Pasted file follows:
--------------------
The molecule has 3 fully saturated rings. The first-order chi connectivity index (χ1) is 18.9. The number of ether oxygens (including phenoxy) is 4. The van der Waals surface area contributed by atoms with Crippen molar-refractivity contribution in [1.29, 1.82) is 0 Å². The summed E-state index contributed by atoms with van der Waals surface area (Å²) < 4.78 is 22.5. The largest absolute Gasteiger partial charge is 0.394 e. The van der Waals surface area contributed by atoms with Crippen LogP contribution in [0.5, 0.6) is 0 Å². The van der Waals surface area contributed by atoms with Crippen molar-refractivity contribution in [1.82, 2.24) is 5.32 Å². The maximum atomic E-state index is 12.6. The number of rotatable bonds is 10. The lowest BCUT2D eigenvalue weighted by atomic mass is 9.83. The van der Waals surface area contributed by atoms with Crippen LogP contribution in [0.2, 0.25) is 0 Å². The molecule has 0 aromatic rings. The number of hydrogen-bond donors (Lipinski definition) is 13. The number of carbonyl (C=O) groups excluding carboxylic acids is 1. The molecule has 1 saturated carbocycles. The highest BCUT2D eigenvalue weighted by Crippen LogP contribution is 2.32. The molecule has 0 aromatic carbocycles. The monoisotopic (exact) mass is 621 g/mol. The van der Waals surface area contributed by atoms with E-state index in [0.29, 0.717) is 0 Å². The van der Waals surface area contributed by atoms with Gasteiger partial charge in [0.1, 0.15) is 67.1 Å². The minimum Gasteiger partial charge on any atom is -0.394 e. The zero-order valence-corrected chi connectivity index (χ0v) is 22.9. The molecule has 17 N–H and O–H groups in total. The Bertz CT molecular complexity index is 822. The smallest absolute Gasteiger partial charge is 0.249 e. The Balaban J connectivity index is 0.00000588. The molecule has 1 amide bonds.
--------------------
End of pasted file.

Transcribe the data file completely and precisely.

The molecule has 3 fully saturated rings. The first-order chi connectivity index (χ1) is 18.9. The number of ether oxygens (including phenoxy) is 4. The van der Waals surface area contributed by atoms with Crippen molar-refractivity contribution in [1.29, 1.82) is 0 Å². The summed E-state index contributed by atoms with van der Waals surface area (Å²) < 4.78 is 22.5. The largest absolute Gasteiger partial charge is 0.394 e. The van der Waals surface area contributed by atoms with Crippen LogP contribution in [0.5, 0.6) is 0 Å². The van der Waals surface area contributed by atoms with Crippen molar-refractivity contribution in [1.82, 2.24) is 5.32 Å². The maximum atomic E-state index is 12.6. The number of rotatable bonds is 10. The lowest BCUT2D eigenvalue weighted by atomic mass is 9.83. The van der Waals surface area contributed by atoms with Crippen LogP contribution in [0.2, 0.25) is 0 Å². The molecule has 0 aromatic rings. The number of hydrogen-bond donors (Lipinski definition) is 13. The number of carbonyl (C=O) groups excluding carboxylic acids is 1. The molecule has 1 saturated carbocycles. The highest BCUT2D eigenvalue weighted by Crippen LogP contribution is 2.32. The molecule has 0 aromatic carbocycles. The monoisotopic (exact) mass is 621 g/mol. The van der Waals surface area contributed by atoms with E-state index in [0.29, 0.717) is 0 Å². The van der Waals surface area contributed by atoms with Gasteiger partial charge in [0.1, 0.15) is 67.1 Å². The minimum Gasteiger partial charge on any atom is -0.394 e. The zero-order valence-corrected chi connectivity index (χ0v) is 22.9. The molecule has 17 N–H and O–H groups in total. The Bertz CT molecular complexity index is 822. The smallest absolute Gasteiger partial charge is 0.249 e. The Balaban J connectivity index is 0.00000588. The molecule has 1 amide bonds.